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Western Unity Is Best for Russian Summitry

Western Unity Is Best for Russian Summitry

In preparing for the summit with Russian President Vladimir Putin on July 16 in Helsinki, President Donald Trump could benefit from a coordinated Western approach toward Moscow as a prelude. But at present, disputes within the West are a serious hindrance. At the July 11-12 NATO summit, leaders should consider priorities and develop clear policies, especially regarding Russian aggression in Ukraine and Georgia. Absent this, Trump’s hand with Putin may be weakened.

The U.S.-Russia summit, if properly prepared and conducted, could begin to put a floor under tense relations. Progress, however, may depend in part on whether Putin sees the West as unified and Trump as someone who speaks for it. Putin likely perceives disunity between America and Europe in Trump’s revocation of his support for the June 9 G-7 summit communiqué and his criticisms of German Chancellor Angela Merkel, Canadian Prime Minister Justin Trudeau, and other leaders. And Putin can be expected to play on this in efforts to split the West and obtain concessions from Trump, such as sanctions relief.

Europeans are concerned about Trump’s criticism of NATO, the European Union and the WTO and what this portends for the NATO summit. Divisions within the EU also imperil Western unity. In recent days the populist government of Italy refused to accept a ship loaded with 629 migrants (which then found safe harbor in Spain), reigniting the continent’s controversy over migrants. Beset by this issue in Germany, Chancellor Merkel is struggling to keep her coalition alive. And the European Union has again been trying to find ways to alleviate and share refugee burdens.  The UK has made “no substantial progress” on how to manage the Irish border after leaving the Union. French President Macron has compared the rise of populism across Europe to the spread of “leprosy.”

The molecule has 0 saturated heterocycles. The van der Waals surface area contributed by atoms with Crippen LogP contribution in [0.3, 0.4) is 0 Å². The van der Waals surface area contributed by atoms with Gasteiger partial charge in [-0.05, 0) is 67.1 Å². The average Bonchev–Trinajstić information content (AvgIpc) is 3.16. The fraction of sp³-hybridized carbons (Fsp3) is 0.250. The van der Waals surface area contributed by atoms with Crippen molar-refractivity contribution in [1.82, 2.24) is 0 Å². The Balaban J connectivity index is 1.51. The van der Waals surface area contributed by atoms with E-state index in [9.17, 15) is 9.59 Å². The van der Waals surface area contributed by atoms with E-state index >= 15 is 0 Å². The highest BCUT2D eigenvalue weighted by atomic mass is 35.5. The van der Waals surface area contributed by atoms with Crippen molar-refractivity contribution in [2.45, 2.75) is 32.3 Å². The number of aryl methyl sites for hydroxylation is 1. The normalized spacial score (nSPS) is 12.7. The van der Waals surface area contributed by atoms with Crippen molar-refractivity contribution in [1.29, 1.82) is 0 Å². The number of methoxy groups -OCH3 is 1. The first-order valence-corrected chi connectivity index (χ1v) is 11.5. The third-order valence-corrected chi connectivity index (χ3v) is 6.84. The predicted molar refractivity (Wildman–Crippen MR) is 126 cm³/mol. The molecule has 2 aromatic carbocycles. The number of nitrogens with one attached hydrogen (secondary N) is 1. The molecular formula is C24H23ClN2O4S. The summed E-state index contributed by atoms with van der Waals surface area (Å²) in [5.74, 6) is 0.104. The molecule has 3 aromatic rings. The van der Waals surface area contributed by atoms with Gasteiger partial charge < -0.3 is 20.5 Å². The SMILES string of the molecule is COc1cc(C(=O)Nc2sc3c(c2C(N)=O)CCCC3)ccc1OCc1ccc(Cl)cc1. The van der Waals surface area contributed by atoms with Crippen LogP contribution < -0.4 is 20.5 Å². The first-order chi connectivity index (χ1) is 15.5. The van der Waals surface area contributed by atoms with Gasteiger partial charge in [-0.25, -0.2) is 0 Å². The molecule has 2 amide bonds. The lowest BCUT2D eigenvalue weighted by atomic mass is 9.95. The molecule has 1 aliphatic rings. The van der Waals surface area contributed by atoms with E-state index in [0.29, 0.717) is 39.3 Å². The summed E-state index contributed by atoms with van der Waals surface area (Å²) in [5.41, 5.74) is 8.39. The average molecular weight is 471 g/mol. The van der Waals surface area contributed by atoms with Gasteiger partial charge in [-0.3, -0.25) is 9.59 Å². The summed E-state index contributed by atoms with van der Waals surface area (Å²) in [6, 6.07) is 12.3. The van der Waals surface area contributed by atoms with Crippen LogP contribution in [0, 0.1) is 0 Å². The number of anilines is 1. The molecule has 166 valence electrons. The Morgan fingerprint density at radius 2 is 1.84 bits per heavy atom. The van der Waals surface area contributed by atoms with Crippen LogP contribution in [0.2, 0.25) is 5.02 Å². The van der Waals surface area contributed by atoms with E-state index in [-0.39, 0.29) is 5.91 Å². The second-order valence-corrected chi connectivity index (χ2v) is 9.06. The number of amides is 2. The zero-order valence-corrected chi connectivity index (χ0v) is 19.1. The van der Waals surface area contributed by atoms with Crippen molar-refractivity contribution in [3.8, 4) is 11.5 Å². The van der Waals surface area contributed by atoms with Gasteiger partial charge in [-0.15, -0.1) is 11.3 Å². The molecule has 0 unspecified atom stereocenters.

The United States and Russia have deep differences on several major issues, including the war in Syria and interference in the 2016 U.S. election. But of broad importance for the West is opposing Russia’s use of coercion to carve a sphere of influence in the post-Soviet space.